Little Lessons in Safety

Judging a book by its cover, Little Lessons in Safety, is my book-of-the year thus far. Inspired by an 1875 wallpaper design, it simply is a gorgeous cover. There are insides too; this is what I think of them:

I miss Montreal. I wish I could draw. This is what makes me jealous of my boyfriend’s ex-girlfriends. These pictures are pretty enough to photocopy and put on my wall. Maybe I will.

Reminiscent of Elisabeth Belliveau’s graphpaper sweet, Something to Pet the Cat About (also Conundrum, 2005) and Leanne Shapton’s Was She Pretty (Farrar, Straus and Giroux, 2006)– though more short-fiction-structured than either — Little Lessons is stunning, saccharine and sharp. I’m struck by the thin clear lines in Pescos Bill, tiny lungs with sections like flowers, plain bold statements like ones from Osoyoos, “He was beautiful, I remember that.”

Osoyoos comes halfway through and reads as a sound bite-perfect zine. It could be anyone’s, and its familiarity is attractive. This same familiarity is the curse of Little Lessons, bordering it on indiegeneric, and not consistently proving its book status necessary. Is this more than a glorified zine? I love zines, and it’s a beautiful book, but I wonder if Holton’s craft as a writer stands up to her obvious talent as a visual artist.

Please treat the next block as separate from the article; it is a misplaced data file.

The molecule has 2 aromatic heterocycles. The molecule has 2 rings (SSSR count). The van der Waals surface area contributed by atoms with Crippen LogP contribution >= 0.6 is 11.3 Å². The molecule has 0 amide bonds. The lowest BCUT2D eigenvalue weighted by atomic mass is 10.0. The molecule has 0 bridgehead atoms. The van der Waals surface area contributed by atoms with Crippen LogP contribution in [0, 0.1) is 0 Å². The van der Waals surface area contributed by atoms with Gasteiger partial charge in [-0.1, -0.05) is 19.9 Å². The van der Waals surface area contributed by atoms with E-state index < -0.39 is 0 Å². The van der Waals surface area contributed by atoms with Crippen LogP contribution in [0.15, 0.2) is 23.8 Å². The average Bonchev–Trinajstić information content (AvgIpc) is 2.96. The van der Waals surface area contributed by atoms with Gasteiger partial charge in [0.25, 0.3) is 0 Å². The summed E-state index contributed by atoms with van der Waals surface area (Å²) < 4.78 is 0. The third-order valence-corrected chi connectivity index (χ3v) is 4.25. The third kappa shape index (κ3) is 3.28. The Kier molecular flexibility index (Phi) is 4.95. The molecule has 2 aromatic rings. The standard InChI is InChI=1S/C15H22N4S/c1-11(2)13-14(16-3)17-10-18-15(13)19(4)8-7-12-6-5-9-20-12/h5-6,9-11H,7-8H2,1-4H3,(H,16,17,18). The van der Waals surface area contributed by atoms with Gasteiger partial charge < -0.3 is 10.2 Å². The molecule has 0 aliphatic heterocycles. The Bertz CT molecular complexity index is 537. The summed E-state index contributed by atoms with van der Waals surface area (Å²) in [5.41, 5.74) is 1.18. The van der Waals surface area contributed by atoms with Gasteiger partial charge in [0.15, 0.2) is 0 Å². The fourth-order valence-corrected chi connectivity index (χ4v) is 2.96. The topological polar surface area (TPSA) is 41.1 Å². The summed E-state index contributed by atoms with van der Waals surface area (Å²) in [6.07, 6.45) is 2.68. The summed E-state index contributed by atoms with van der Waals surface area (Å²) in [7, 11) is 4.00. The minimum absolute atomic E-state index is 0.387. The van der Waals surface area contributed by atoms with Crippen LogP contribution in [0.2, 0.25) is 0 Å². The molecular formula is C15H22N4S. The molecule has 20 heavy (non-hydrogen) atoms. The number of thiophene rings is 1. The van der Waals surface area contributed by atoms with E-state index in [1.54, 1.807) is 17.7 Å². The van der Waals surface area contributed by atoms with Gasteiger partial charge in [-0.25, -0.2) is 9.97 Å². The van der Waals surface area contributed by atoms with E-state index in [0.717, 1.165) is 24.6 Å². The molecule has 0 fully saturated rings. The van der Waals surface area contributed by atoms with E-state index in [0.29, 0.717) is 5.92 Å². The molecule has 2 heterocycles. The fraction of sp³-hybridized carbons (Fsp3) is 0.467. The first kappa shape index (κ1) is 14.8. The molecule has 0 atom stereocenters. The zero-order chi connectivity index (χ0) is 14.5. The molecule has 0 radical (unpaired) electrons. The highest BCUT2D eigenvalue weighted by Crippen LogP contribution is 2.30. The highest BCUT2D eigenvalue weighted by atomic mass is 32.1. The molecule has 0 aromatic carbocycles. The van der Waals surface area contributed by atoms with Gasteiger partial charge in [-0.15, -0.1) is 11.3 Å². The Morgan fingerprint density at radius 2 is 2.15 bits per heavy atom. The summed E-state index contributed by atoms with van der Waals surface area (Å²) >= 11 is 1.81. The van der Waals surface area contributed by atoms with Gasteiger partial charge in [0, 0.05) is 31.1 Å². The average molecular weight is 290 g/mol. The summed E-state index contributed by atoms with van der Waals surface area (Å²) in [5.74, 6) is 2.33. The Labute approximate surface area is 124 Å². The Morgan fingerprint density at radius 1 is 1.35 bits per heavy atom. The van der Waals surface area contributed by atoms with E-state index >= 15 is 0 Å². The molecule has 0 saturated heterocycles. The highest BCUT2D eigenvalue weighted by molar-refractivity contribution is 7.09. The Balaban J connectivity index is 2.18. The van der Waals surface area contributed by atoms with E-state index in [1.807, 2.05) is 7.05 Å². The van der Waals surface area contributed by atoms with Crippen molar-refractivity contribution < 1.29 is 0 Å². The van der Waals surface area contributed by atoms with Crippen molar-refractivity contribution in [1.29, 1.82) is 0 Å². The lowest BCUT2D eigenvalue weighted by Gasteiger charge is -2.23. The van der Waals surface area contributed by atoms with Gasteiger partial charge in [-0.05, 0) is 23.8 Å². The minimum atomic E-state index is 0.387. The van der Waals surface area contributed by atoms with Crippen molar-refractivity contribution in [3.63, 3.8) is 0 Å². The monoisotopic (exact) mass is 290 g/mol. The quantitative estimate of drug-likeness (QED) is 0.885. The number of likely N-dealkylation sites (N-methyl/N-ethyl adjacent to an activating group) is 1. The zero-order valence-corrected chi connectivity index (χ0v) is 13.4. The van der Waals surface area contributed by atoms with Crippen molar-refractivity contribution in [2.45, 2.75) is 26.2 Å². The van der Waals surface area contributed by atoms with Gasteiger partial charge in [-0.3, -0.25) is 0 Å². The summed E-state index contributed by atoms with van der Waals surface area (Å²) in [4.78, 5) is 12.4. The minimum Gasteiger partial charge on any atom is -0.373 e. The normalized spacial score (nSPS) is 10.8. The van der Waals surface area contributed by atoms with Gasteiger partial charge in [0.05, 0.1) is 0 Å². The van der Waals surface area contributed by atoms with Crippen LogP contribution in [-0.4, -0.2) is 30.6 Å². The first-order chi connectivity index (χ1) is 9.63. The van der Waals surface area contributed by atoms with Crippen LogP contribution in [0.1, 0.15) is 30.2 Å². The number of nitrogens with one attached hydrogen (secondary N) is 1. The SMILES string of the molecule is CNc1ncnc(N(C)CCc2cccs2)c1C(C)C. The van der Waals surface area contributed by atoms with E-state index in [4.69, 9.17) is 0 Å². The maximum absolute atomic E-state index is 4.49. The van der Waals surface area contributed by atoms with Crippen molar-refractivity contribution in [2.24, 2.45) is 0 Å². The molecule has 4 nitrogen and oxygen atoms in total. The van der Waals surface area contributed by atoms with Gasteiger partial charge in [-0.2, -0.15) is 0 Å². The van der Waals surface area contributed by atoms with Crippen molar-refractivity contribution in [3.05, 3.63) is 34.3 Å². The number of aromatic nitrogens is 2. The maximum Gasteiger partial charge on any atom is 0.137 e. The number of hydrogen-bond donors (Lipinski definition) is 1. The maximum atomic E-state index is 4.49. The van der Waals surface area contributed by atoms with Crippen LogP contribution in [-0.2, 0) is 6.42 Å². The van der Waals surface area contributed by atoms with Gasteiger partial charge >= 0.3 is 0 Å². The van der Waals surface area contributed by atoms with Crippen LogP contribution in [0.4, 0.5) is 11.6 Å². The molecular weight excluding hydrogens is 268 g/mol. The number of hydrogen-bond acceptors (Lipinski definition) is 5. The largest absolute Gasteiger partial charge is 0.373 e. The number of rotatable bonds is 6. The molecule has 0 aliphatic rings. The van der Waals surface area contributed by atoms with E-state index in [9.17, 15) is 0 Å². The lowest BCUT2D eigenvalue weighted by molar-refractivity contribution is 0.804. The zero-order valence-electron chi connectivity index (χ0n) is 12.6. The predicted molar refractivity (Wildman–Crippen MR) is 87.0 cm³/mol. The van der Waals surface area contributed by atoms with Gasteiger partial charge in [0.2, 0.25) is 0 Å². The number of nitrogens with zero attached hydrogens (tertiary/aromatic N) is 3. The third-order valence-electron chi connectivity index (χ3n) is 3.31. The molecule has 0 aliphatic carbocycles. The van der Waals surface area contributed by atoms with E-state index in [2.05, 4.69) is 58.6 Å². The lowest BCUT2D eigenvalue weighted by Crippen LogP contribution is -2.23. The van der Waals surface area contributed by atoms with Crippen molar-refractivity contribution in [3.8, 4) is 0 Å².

When her words and drawings are heartbreakingly right, and I don’t care that seven out of 10 artists who work in this style have the same handwriting or that sometimes I think I’ve read this already. I have dozens of sort-of similar zines that I not only keep buying, but store sentimentally in milk crates and still take out to crush and sigh with. Problem is, it’s not always heartbreakingly right. And that breaks my heart too. (Tara-Michelle Ziniuk)

by Emily Holton, $17, 160 pgs, Conundrum Press, P.O. Box 55003, CSP Fairmount, Montreal, Quebec, H2T 3E2, conundrumpress.com

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